Reno Gazette-Journal from Reno, Nevada on April 18, 1958 · Page 22
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Reno Gazette-Journal from Reno, Nevada · Page 22

Reno, Nevada
Issue Date:
Friday, April 18, 1958
Page 22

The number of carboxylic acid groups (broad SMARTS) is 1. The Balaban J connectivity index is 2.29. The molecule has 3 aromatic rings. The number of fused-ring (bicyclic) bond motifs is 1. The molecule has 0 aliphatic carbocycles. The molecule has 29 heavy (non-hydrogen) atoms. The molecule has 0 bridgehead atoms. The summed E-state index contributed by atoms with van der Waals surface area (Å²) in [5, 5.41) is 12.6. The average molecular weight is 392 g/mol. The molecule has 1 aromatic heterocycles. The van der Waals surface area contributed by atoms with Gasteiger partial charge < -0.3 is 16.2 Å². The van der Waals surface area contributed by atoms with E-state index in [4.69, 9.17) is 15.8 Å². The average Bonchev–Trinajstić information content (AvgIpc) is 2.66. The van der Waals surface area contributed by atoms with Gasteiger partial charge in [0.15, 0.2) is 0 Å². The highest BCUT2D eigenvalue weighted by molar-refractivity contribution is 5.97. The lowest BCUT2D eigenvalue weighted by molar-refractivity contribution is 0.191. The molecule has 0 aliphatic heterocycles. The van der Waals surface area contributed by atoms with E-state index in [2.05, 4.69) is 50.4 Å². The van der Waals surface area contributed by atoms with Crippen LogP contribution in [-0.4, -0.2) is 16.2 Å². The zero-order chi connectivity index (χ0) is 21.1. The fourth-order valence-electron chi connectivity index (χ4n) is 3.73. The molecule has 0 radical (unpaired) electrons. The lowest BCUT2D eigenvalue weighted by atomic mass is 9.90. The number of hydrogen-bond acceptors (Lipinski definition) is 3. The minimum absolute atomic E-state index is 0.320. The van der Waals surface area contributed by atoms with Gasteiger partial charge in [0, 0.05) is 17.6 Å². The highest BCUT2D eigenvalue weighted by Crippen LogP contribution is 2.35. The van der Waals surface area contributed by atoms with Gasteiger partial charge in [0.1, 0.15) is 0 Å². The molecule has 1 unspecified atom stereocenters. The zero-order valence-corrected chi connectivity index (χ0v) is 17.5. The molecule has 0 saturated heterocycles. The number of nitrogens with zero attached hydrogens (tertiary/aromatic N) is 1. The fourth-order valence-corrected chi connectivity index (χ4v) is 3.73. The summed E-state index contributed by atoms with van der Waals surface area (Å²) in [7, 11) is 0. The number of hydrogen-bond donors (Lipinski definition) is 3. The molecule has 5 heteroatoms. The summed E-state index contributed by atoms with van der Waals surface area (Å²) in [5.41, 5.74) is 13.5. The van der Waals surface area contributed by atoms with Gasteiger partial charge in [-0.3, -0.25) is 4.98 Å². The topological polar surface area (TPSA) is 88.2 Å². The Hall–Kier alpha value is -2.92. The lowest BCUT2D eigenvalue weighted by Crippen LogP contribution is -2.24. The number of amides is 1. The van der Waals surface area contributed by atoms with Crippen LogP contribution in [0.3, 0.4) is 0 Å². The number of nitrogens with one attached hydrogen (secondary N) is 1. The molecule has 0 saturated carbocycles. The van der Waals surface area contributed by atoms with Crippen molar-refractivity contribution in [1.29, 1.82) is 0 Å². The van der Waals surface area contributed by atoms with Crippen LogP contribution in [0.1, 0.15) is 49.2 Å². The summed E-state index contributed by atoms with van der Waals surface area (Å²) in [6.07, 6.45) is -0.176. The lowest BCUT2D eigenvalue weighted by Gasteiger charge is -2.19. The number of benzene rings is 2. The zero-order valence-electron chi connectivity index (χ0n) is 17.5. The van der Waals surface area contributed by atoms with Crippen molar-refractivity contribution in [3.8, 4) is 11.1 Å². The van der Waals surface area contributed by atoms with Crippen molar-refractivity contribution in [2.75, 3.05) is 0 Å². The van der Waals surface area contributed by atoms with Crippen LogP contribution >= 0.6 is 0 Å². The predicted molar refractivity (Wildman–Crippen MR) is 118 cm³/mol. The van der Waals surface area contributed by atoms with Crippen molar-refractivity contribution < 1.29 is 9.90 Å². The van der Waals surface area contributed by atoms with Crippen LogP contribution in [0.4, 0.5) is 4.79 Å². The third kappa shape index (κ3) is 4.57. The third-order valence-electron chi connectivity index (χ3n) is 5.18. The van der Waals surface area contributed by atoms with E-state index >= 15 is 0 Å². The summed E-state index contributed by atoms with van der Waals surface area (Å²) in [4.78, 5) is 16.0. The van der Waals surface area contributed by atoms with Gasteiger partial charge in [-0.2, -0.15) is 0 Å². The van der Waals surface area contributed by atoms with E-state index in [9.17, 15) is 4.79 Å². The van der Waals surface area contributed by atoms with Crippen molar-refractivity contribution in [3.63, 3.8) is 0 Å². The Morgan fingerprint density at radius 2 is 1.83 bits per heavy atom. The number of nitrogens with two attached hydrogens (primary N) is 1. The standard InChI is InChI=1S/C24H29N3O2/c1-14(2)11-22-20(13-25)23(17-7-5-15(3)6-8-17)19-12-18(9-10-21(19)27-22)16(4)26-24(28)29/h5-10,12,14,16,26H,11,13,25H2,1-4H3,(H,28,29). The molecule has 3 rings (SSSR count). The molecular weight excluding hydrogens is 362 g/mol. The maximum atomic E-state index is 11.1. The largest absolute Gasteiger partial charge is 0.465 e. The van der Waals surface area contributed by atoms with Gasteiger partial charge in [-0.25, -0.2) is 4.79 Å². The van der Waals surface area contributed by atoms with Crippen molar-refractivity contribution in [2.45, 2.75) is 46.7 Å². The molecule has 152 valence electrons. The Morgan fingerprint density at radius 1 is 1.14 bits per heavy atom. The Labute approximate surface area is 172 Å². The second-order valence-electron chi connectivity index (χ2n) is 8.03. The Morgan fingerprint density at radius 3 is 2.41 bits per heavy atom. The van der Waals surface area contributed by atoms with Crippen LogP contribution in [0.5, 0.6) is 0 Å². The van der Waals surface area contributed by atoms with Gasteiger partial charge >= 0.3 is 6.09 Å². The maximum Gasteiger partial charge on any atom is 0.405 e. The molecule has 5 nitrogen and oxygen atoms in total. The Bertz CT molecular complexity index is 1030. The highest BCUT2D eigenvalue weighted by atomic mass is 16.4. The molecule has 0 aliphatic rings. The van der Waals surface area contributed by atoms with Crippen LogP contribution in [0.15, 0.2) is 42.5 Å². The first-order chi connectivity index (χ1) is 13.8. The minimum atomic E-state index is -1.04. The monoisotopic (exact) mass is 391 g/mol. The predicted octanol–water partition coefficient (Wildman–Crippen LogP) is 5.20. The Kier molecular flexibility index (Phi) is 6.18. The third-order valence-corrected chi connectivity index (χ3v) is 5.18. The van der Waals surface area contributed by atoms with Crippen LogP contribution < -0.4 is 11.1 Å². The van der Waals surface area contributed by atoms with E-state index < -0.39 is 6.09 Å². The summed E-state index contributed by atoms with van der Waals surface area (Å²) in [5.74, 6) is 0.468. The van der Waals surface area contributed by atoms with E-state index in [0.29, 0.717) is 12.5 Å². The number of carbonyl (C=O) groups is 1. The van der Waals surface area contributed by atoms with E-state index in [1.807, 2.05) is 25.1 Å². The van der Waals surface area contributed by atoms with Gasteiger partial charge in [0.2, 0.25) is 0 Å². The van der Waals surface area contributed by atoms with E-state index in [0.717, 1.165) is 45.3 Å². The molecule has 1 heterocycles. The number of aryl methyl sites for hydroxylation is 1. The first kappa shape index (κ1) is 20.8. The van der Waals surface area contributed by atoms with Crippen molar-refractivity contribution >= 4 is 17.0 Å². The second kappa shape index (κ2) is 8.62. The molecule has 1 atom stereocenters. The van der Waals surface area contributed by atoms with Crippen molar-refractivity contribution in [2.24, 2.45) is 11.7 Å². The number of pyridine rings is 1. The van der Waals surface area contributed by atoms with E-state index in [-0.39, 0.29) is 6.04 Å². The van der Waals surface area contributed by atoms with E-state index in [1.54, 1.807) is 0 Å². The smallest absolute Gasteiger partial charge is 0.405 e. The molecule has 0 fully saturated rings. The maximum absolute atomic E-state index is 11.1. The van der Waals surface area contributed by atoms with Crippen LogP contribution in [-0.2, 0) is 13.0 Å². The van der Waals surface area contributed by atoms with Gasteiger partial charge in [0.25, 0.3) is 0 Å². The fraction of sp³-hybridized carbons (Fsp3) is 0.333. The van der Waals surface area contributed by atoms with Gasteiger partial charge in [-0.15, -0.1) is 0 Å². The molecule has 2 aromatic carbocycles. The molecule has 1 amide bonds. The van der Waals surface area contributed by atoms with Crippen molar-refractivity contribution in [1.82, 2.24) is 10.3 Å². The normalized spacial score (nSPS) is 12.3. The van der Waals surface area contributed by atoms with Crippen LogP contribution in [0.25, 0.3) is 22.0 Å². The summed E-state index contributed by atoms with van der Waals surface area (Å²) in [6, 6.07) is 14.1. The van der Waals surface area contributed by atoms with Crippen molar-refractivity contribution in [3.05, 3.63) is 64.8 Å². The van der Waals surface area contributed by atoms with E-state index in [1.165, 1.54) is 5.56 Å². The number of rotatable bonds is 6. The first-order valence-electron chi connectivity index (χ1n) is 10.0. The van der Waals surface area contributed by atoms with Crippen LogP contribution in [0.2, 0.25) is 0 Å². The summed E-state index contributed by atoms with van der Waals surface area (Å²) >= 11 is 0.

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State Hospital Program me meaner For Conferenc Of Educators State mental hospital patients who need medical or surgical care will be treated at St. Mary's hospital, instead of Washoe Medical Center as has been the practice, Dr. Sidney Tillim, state hospital superintendent, said today. The hospital advisory board approved the new program, he said, after announcement that Washoe Medical Center has increased its rates to the state for I patients who were not Wa shoe residents. Dr. Tillim said that Clyde Fox, administrator of Washoe Medical Center justified the raise on the ground that the center was losing money under the old arrangement. The new billings will be at the regular rates, Dr. Tillim told the advisory board. PER DIEM RATE Dr. Tillim told the board that the agreement with St. Mary's hospital called for a comprehensive per diem rate considerably below that to be charged by Washoe Medical Center under the new schedule. "It is commendable that a denominational institution, operating on a non-profit basis, should be able to afford this courtesy to a tax-supported institution, take care of its own development needs and even provide a psy Dr. Al H. Grommon, an as sociate professor of. English and former director -f admissions at Stanford University, Palo Alto, Calif., will .be the keynote speaker Saturday at the state conference on secondary and higher education relationships and services at the University of Nevada. The conference wiil be held at the college of education building auditorium, beginning at 10 a.m. and is sponsored by the high school relations committee at the university. TO SPEAK T'.VICE Dr. Grommon, who will address the general session in the morning, and will speak again rent economic pressures, at tne dinner at t p.m. nas naai ... , . . ... 91, -wide range of experience on months left in the current fiscal year, 263 have been admitted to the hospital. There were 265 ad- chiatric service for acutely ill persons," Dr. Tillim declared. The state hospital superintendent also reported that increasing admissions to the mental hospital may reflect cur- the college and university level as well as in public school systems. He is an associate director of Ihe national commission on English, which was estauhshed by the national council of teachers of English. He aiso is president of the California state group of the National Council of the Teachers of English and is on the western association of secondary schools and colleges accreditation committee. FROM NEW YORK Dr. Grommon obtained his BA, MA and PhD from Cornell University in Ithica, N. Y., and served in the New York school system for more than 12 years. From 1950-56 he was director of the freshman English program at Stanford University. Dean Garold Holstine, chairman of the university's high school relations committee, expects about 75 educators from all over the stite for the con ference Maude Painter Services Held Funeral services were held for Mrs. Maude W. Painter for her family and close friends Friday morning at 10 o'clock at the Ross-Burke Co. chapel, with the Rev. Felix A. Manley of the Federated church clergyman. A medley of old hymns was played Dy Mrs. Mary A. Atcheson, organist. Pallbearers were Hugo Quilici, oordon Harris, Harold Wells, Jay Carpenter, Andrew Rice and Sol bavitt. Burial was in the Masonic section of Mountain View cemetery. Mrs. Painter would have been 91 years old on April 27th. She had been in this community for oU years and was a pioneer mem ber of the Federated church and the 20th Century Club. Service Held For Armstrong Funeral services for Othello C. (Lefty) Armstrong were held in the Walton funeral home chapel Thursday under the direction of Reno Lodge No. 597 B. P. O. Elks. The following officers officiated: Acting exalted ruler, E. P. Caffrey; leading knight, Jack Peters; acting loyal knight, H. Edgar Walton, acting lecturing knight, Vern Hursh; esquire, Don Rose; secretary, J. C. Kum-le; chaplain, Tom Johnson. ( Organ selections were played by Mrs. Melba Mahzo. Burial was in Mountain View cemetery where the Elk's com-mital service was conducted by E. P. Caffrey. Pallbearers were Dave Campbell, James McKay, Roland Martin, Angus McKen-zie; Robert Jackson and Gene Skillen. missions in all of the last fiscal year. ABOVE CAPACITY C ur r e n t population now stands at more than 500, about 40 more than capacity, even with the recent addition of a 130-bed ward for aged patients. He also emphasized that Washoe county, with less than one-fourth of the state s popula tion accounts for approximately 60 per cent of hospital admis sions and about 50 per cent of the patients over 65. "Whether the state is to con tinue enlargements at the pres. ent location, or begin a second institution in the southern part of the state may be an urgent problem for the next legislature iThe present trend is toward institutions of manageable size, preferably not to exceed 500-bed capacity. Enlarging upon the relationship between economic recession and increased mental hospital admissions, Dr. Tillim said that persons with marginal mental capacities find it more difficult to get along in times of financial stress. Also, their relatives may find themselves unable to care for such cases financially, and must then send them to tax-supported institutions. Dr. Tillim also announced that the board had approved an agreement with the Orvis School of Nursing at the University of Nevada to provide a neuro-psy-chiatric affiliation for nursing students. 'A. E. Potash Succumbs Here Alexander E. Potash of Sparks, who had been hospitalized for 10 days, died here Thursday night. Mr. Potash, who had been in this area for 25 years, was a motor grade operator for the Morrison-Knudsen Co., and lived at 1336 G St., Sparks. He was 50 years of age, and was born aboard ship while his parents were coming to this country from Poland. Mr. Potash is survived by his widow, Mrs. Mary A. Potash, and was the father of Airy E Potash, Walter A. Potash and Mary Ann Potash, all of Sparks. He is also survived by several brothers and sisters, including Bill Potash, Ann Potash and Jennett Potash, all of Kensing. ton, Conn.; an aunt, Mrs. Iona L. Ling of Reno, and an uncle, "V. I. Buchanan of Pioche. His sister and brother-in-law, Mr. and Mrs. LaMar Crossman, and his mother-in-law, Mrs. Mil- he Crossman, live in Sparks. Friends are invited to attend funeral services Monday at 1:30 p.m. at the Ross-Burke Co, chapel. Attorney Fees Are Claimed in Stardust Case Lawyers Ask For$4IO,000 In Legal Charges CARSON UP) Additional claims for more than $190,000 in attorney fees have been filed in federal court here against the beleaguered Stardust Hotel of Las Vegas. Last month Reno Attorneys George Vargas and William Sanford asked a bankruptcy refree in Las Vegas to approve their fee of $150,000 for pressing the hotel's application for a gambling license several years ago. The $150,000 was on top of $75,000 in legal fees already paid by the late promoter, Tony Cornero Stralla. LATEST CLAIMS The latest attorney claims are for work in connection with re organization of the Stardust under the bankruptcy act. Largest of these is an on ac count" claim by , the Foley Bro thers of Las Vegas and the firm of Quittner, Stutman and Treis-ter of Los Angeles for $100,000. They were attorneys for receiver and trustee Paul D. McDer- mott of Las Vegas, who has not yet applied for his fee. Attorney charges of record in connection with the long effort to get the Stardust open total more than $410,000 atthis point. LEGAL PARADISE "It's been sort of a legal par adise," observed one court offi cial wryly. . Federal Judge John R. Ross has set May 7 as the date for a hearing on the latest claims. Mrs. Rella Factor, wife of John (Jake The Barber) Factor of Los Angles, recently put up $4,000,000 to finish the hotel construction and start its operation. She plans to lease the gam-ling casino to Wilbur Clark and his associates in the Desert Inn of Las Vegas. o Evening Gazette Information and enjoyment for every member of the family A Newspaper for the Home PHONE FA 3-3161 RENO, NEVADA, FRIDAY, APRIL 18, 1958 PAGE TWENTY-TWO UN Debaters In Tournament HOPPERS DESCEND ON VEGAS LAS VEGAS Downtown merchants and casmo owners had their fingers crossed today as they didn't know exactly what to expect in their battle with hordes of grasshoppers which descended upon Las Vegas early Thursday. The grasshoppers swarmed into the dowtown area, then disappeared and bounced back again last night only to be among the missing this morning- , The insects were so numerous last night that several of the downtown casinos blacked out their outside signs which seemed to be the focal point for the hoppers. A new fear was Injected when Farm Bureau officials said there is a possibility the hoppers will be reinforced by a horde of giant yucca moths, which several years ago invaded the city in such numbers that downtown business was at a virtual standstill for hours. County health officer Dr. D. D. Carr said he did not expect any serious after effects as the hoppers are no carriers of disease and have only "nuisance" value. River Muddy, Hot Dangerous University of Nevada debaters will defend their title against 12 western colleges this weekend during the annual con ference and tournament of the Pacific Forensic League at Whitman College in Walla Walla, Wash. Nevada will be up against de balers from the University of Washington, Whitman College, University of Idaho, Oregon State College, University of Oregon, Stanford, University of California at Berkeley, Univer sity of Southern California, Po mona State College, Occidental College, University of Arizona and the University of California at Santa Barbara. The tournament was captured by Nevada the last two years. Chad Combs, now attending the theological seminary at Prince ton university, took first place two years ago for University of Nevada, and last year, Earl Hawley, now a law student at University of California, won the title. Dan Sobrio, Stanley Jones and Roger Joseph, jr., all of Reno, will defend the title this year, l ney will be accompanied by Dr. Robert Griffin, professor of speech and drama. The tournament,, which is scheduled for today, Friday and Saturday, will include oratory, extempore, and after - dinner speeches. In May, the University of Nevada debaters will take part in their final tournament at the University of Montana. COURT ORDER UPHOLDS CRAWFORD RESIDENCY Drunk Driver No. 36 Held The Truckee river continued to be a mighty and muddy tor rent through the city of Reno, but still not on any particularly worrisome scale today, but it did begin to commit one of its occa sional sins. That is, with the Asylum gauge reading -at aDoui Jtw second feet, the water started to spread out of the low banks into the low land east of Reno. SOME BACKUP In fact, the reading in Reno, up a few hundred feet from yes terday, appeared to be partially accountable for by some back up action. Washoe County Engineer George Oshima said at midday that four or five men were working at the point east of Reno where the flooding had begun, at the point of a diversion dam The flooding to the east of Reno proper was no particular, surprise to any local water experts, who know that the low banks and reefs in the Reno- Vista area invariably bring some flooding even in a perfectly ordinary spring runoff of an or dinary snowpack. There is an ordinary runoff in process, but an extraordinary snowpack. Contributing to the power of the Truckee were still wide open gates at Lake Tahoe. Boca reservoir on the Little Truckee had about 8500 acre feet of storage against a 41,000 capacity. City Engineer Elliott Cann, who has been watching the iruckee very closely since storms dumped big snows on the Sierra Nevada, meanwhile re moved several flashboards from the dam at Wingfield park just above Arlington avenue to in sure that the park will not be flooded at the present flow. Mayor Len Harris and County Commissioner Ernest Kleppe personally inspected the river reefs at Vista Thursday. Mayor Harris said he plans to press for early removal of the remaining reefs during a trip to Washing, ton, D. C, next week. Removal of the reefs is a key iactor in flood control plans for the area. Five Injured In Series of Auto Crashes Tw,o Are Hurt In' Fall From , Moving Vehicle Five people, three of them children, were injured in traffic accidents in Reno Thursday aft ernoon and evening two of them when they fell from a mov ing car. Airman Donald Knox, 19, of Stead Air Force base told police he and a girl companion fell from a friend's car when Knox opened the door. He tumbled out the open door at Wells avenue and Broadway boulevard and Penny Lynn, 17, 554 Vassar St., tumbled out right behind him. Both were treated at Washoe Medical Center for abrasions. They were passenger in a 1947 coupe driven by A2c Joseph V. Layden, 20, of Stead. It hap pened at 2:40 p.m. Little Susan Wilson, 4, of 802 Kietzke Lane darted from be hind a roadside sign into the path of a car on Kietzke Lane at 7:06 D.m. She was treated at Washoe Medical Center for con fusions and abrasions. Motorist George Aiazzi, 23, 309 Sunshine Lane, said he never saw the child until she was directly in front of his car. Knocked down, she tried to get up and run away but Aiazzi caught her and made her lie still. He wasn't cited. Following too closely, police said, caused an accident that injured two children at S. Virginia Street and Airport Road at 4: Jo p.m. A 1953 sedan driven by Ber nard Marich, 36, who lives at the El Rancho motel was hit from the rear by a 1953 sedan driven by Joel David Feldman, 20, 3491 University Terrace which was changing lanes. Treated at wa-shoe Medical Center were Ma-rich's two children, Bernard P Marich. 3. who suffered a cut mouth and ePnelope Marich, 4, who received minor head and neck injuries. Police said the impact hurled the two children off the seat of the station wagon. Feldman was cited. H Plea Rejected For Extradition By official court order, Wa shoe county Democratic Assem blyman Don Crawford is a resi dent of Nevada. Washoe county District Judge Gordon W. Rice made the ruling rnday morning in granting a motion by Nada Novakovich, Crawford s attorney. With his ruling, Rice ended a minor skirmish in Crawford's $3,000 suit against the city of Reno and the Sierra Pacific Power Co. The assemblyman claimed he lost that amount of property in the Feb. 5, 1957, Sierra street blast. After Crawford filed the suit the city, through the legal firm of Goldwater, Taber and Hill, filed a demand for security for costs on the claim that Crawford was not a Nevada resident. Crawford promptly asserted that he was, and asked a court ruling, which was granted this morning. A 11 1 r Aunuugn -rawiora was in the court room with three witnesses, including Jeff Spring- meyer, legislative counsel for Nevada, the judge made the rul ing entirely on the basis of pap ers filed in the case, and called for no witnesses. With the judge's decision, Crawford, already the senior assemblyman in the legislature, is now free to pursue his campaign for re-election. A 20-year-old Carson man whose sedan swerved across highway 395 to hit another car headon is the 36th person' ar rested on drunk driving charges in the local area in 41 days. Charlie Joe Wauneka was first charged with reckless driv ing after the two-car crash on Washoe Hill on Monday. His blood-alcohol test later showed a .281 percentage of alcohol. The limit is .150. Arraigned in Reno justice court, Wauneka pleaded guilty to drunk driving charges and was fined $100 and his driver's license was suspended for three months. A 19-year-old girl passenger in Wauneka s car was admitted to Washoe Medical Center for treatment after the accident. TIRE STOLEN Theft of the spare wheel and tire worth $15 from his 1947 sedan has been reported to police by Clifford Collins, 102 Vine St. Liftle Theater Tryouts Slated Edwin Semenza, Reno Little Theator director, has announced that tryouts for "The Match maker", the final Droduetion of the 1957-58 season will be held at the theater building Monday and '1 uesday, April 21 and 22nd at 8 p.m. A large cast is required for this Thornton Wilder comedy, ten men and seven women and anyone with or without acting experience is invited to attend the tryouts. "The Matchmaker' is a farce and is set in New York in the early eighties. It was first produced in Edinburgh in 1954 and was brought to New York in 1954 with the original cast and enjoyed a tremendous success. Russ Byloff, technical director, has invited anyone interested in set building to be at the theater either Monday or Tues- i day evening. Texas requests for the return of a Reno man for trial on a 25-year-old robbery charge were turned down by Gov. Charles H. Russell Thursday. Elzie Tunnell, 50, a presser in a local laundry, was arrested here on a warrant from Texas charging him with robbing $250 from a man in Live Oak, Texas, m 1933. At an extradition hearing Thursday the governor heard evidence that Tunnell was in Texas at the time, and also evi dence that he was in California, In a letter to Gov. Price Dan iel of Texas, Gov. Russell wrote after the hearing that he decid ed not to permit extradition of Tunnell because of the conflicting evidence, and because Tunnell since 1933 has never changed his name and has led an honest and industrious life. Gov. Russell added that ten years ago Mr. and Mrs. Tunnell adopted a child and were inves tigated then. Tunnell has lived m Nevada "off and on" since 1946 and con tmuously since 1952. His attor ney at the governor's hearing was Leslie Gray. Wasnoe coun ty Assistant District Attorney Emile Gezelin presented the case for the state. ' Present at the hearing was Sheriff W. A. Smith, 70, of Live Oak, Texas, who has been sher- 51 f there since 1927. What's in a Name? Airman Asks Change To Suit Paymaster Inability to get paid regularly by the air force is the reason given by a Stead airman who wants to change his name. The request for a change of name, and with a new twist, was made in district court Thursday by Albert Junior Clanton. JUST ONE THING There's nothing much the matter with his name, obviously, except one thing. It seems that on service payrolls it's apt to come out Clanton, Albert jr. That isn't who this Clanton is, and anyone who was ever in the service knows how fussy military payroll keepers can be, even if a man is properly identified. Furthermore, all this isn't just a temporary aggravation in the case of Clanton, since he intends making a career of the air force. PETITION IS FILED So, Clanton went to Attorney Roy Lee Torvinen, a petition was filed and the decision is due next month. The name Clanton wants ? Albert Jon Clanton. Which will come out Albert John etc., no doubt, and well there we'll go again. POLICEMEN HANDLE RASH OF VIOLENCE Reno police dealt with a collapsing marine, a fast-punching Lothario and several other minor complaints involving violence in the last 24 hours. He tried to pick her up in the bar, the bruised lady explained. She told him to drop dead, she said, and he punched her in the eye. She threw her drink at him and the bartender broke it up. The Lothario was jailed on assault and battery charges. The marine, bystanders said, was having trouble with un steady pavement on Virginia street. Every few steps he fell down, blissfully rolled over, got up and kept going. You can't stop the marines, but police lodged him at the jail to pre vent the possibility of him fall ing on a small child. He was very drunk, officers noted. MAN IN TRANCE A man at a local drug store was "holding a conversation with space, moving his lips and gesturing with his hands" when police arrived. They tried to talk to him, but he went into a trance. He was jailed pending a sanity investigation. A tourist told police two air men asked him for money for drinks. He refused, he said, and one held him while the other one slugged him. Both airmen were jailed. Honor Society Will Initiate Her ex-husband is staying with her,' the lady explained, but he's getting troublesome. Police came and he left, meek ly. Her boy friend won t repay the $10 . she loaned him, the lady said. Of course not, he explained, because she won't stop drinking. Police made him give it back. WOMAN BEATEN Her husband beat her up in the Wells Avenue underpass, she said speaking from her hos pital bed. Police found hubby and discovered he's supposed to be in jail for drunkeness but had run from a -work gang with 56 'days left on his sentence. He'll do the 56 days, now. The strange man asleep on Dn the lady's porch, police discovered, was a friend of her husband who came San Francisco and house locked. Phi Kappa Phi, national honor society, will initiate twenty-four University of Nevada faculty members and students next Thursday afternoon, April 24. Dr. James J. Hill, director of libraries, will preside at the ceremony wnicn is scneduied for 4 p. m. in the lounge of the new home economics building. Immediately following the for mal initiation, there will be a reception open to friends and relatives of the initiates. Chosen on the basis of their scholastic records, the initiates include Elizabeth Rob erts of T o n o p a h, Beverly Sharpe of Sparks, Charlotte Stone of Reno, Helen Nolte of Reno, Joseph Crook of Sparks, Suzanne Ernst of Reno, Nora Kellogg of Los Angeles, Oscar Winget of Sparks, Salvador Ruiz of Sparks, Rodney Wiler of Phoenix, Arizona,. Frank Price of Sparks, Gerald Sam- stad of Sparks, Paul Gomez of Reno, Judith Grafton of Reno, Angeline Smith of Las Vegas, Leslie Fry of Reno, Letitia Sawle of Sparks, Charles Baker of Lovelock, Joan Mueller of Reno and LeRoy Wentz of North Las Vegas. Four faculty members are also scheduled to become mem bers of the honor society. They are Dr. James Dickinson, asso ciate professor of English at Las Vegas; Dr. Edwin Jensen, professor of agronomy and range management; Dr. Oliver Smith, resident agronomist for the agricultural experiment station; and Dr. Walter Dye, here from agricultural chemist at the ex-found the periment station. Plans Shaped For Democrat State Conclave Session Slated For Hawthorne May 9 and 10 Keith Mount, chairman of the Mineral county Democratic cen tral committee, said that plans for the state Democratic convention in Hawthorne May 9 and 10 are taking shape and the complete ; program will be re leased next week. Mount', who is general chair man of convention planning, said that housing was somewhat of a proDiem, and tne convention committee had found it necessary to put some delegates in private homes. MALE QUARTERS Quarters for some male dele gates are available in the bachelor officers' quarters at the naval ammunition depot, he said. General convention sessions will be held in the Hawthorne elementary schooi gymnasium, with the first formal meeting set at 10 a.m. Saturday, May 10. A breakfast for county chair men, co-chairmen and committee heads also will be held Saturday morning. B. E. O'Malia will host a cocktail party for convention delegates from 6 to 7:30 r.m. Saturday in the El Capitan. Various committees will meet Friday afternoon and Friday right. Mount announced that Mrs. William Casey of Babbitt and Mrs. John Tarrant of Hawthorne are in charge of banquet arrangements. The banquet will Le held May 10 in the Hawthorne civic center. Fred Lytle and Mrs. R. E. Gustafson are responsible for bousing arrangements. Mount was reelected chairman of the Mineral county central committee this week, after his unanimous endorsement by the county convention earlier. The central committee also named J. R. Pyatt, secretary. Col. Olin L. Beall, treasurer, and Mrs. rank Logar, vice chair man. Former Boxing anager Held LAS VEGAS Milton Goldman, 47, also known as Tommy Kilbane, former manager of Reno heavyweight boxer Howard King, was held in jail here today on pandering charges brought after his wife Martha told a sheriff's detective that Goldmsui had forced her into prostitution and lived off the proceeds. Mrs. Goldman, who worked as a cocktail waitress before sh married Goldman in 1955. said her husband sent her to Lovelock early this year to work as a prostitute. The money she earned was sent to Goldman who gambled it away, she contended. Goldman was jailed yesterday on the felony charge which carries a possible two to 20 year prison term, according to the district attorney's office, t In her story to police Mrs. Goldman accused her husband of also having gambled away the money received for bouts in which King engaged in and that upon the complaint of the boxer. Goldman's manager's license was revoked. TIRE STOLEN Theft of the spare wheel and tire worth a total of $20 from his 1958 Volkswagen sedan has been reported to police by Kenneth Zunino, 1015 Forest St. Civil Defense Meet Opened Civil defense officials from .Nevada and other western states are meeting today and to morrow in Santa Rosa, Calif., tor a regional civil defense coun cil conference. A. E. Holgate, survival pro ject manager for Nevada, and Donald D. Anderson, deputy civil defense director for Sparks, Reno and Washoe county are attending the meeting. Mayor Clifford Rishell, of Oakland, is planning, a public relations workshop and discus sion of evacuation techniques. And police also rounded up a casual horse wandering down South Virginia street, returning the equine to his pasture. Bank Robbery Is Confessed LAS VEGAS. F.oI agents today were questioning 24-year-old George Salto who walked into District Attorney George Dickerson's office late yester day and told a receptionist that he had participated in a bank robbery in Glendale, Calif. Salto told county officials, who first questioned him, that he was the driver of the getaway car in the bank robbery which he said occurred last Monday. He implicated a second man who he said had deserted him without funds after they drove to Las Vegas. The young man said he was a former resident of New York and had been in southern Call fornia for six months prior to his reported escapade. JjBI agents said they were checking details of the story and that the suspect would be held without charge pending the outcome of the investigation. CLAIM SELF DEFENSE IN ELKO SLAYING CASE immY have You seen) LUCY BORROWED IT...SHE SAID SHE NEEDED SOME BATTINS PRACTICE.. H-I6 ( I'VE BEHWTTiH6A ELKO, April 18. Defense attorney Keith Williams con tended today that Earl L. Stew ard killed moving van driver Thomas Jessen in self defense Williams made this assertion in opening his case shortly after District Attorney Grant Sawyer rested for the prosecution. FIGHT FOR GUN The defense attorney told the Jury of eight women and four men that Steward, a 39-year-old itinerant truck driver from Baltimore, killed Jessen acci dentally after the 55-year-old driver attacked him with a gun While the men struggled over the gun, Williams said, it dis charged several times. One bul let went out the window. Two others struck Jessen in the fore, head and mouth. He said the killine occurred in the moving van as the men nn... uxuve uver lwnner summit in California. Sawyer has contended Stew ara Killed Jessen "to get his money" between Fernley and Austin in Nevada. Jessen's badly decomposed body was found in the abandoned van near the Nevada-Utah border. The state's final witness, a Fernley cafe operator, said she served Jessen and Stewart in her cafe Sept'. 9 the night Sawyer declares Jessen was murdered. Steward acted as his own at torney yesterday and poured j confusion over the trial by cross-examining the Elko sher iff., Dist. Judge Taylor Wines re peatedly ; admonished Steward to stick to the subject as he conducted the lengthy questioning to the obvious displeasure of Williams, his court-appointed attorney. In the cross-examination of Elko Sheriff J. C. Harris, Steward endeavored to convince the jury that the shooting was in self defense. He also tried to show that it occurred in California and that he should be tried there. "Carson City (site of Nevada's state prison) is backwards," observed Steward at one point. Much of his effort was far afield, however, with such ques tions of the sheriff as: "Do you think it aids a man's health to keep him locked in a steel cage for six months ? "What are the chances of getting some newspapers or a radio iq my cell ? fIow about occasional trips into the yard?" Defense Attorney Williams shook his head and studied law books during Steward's presentation. The attorney later moved for a retrial on the grounds the jury had been permitted to leave the courtroom to inspect a truck similar to one " in which the shooting took place. The mo tion was denied. In the final minutes of the day's session, Dist. Atty. Grant Sawyer drew testimony from a Fernley, Nev., service station operator that he sold gasoline to Jessen on the night of his death. This was designed to contradict Steward's contention that the slaying occurred 50 miles to the west in California. i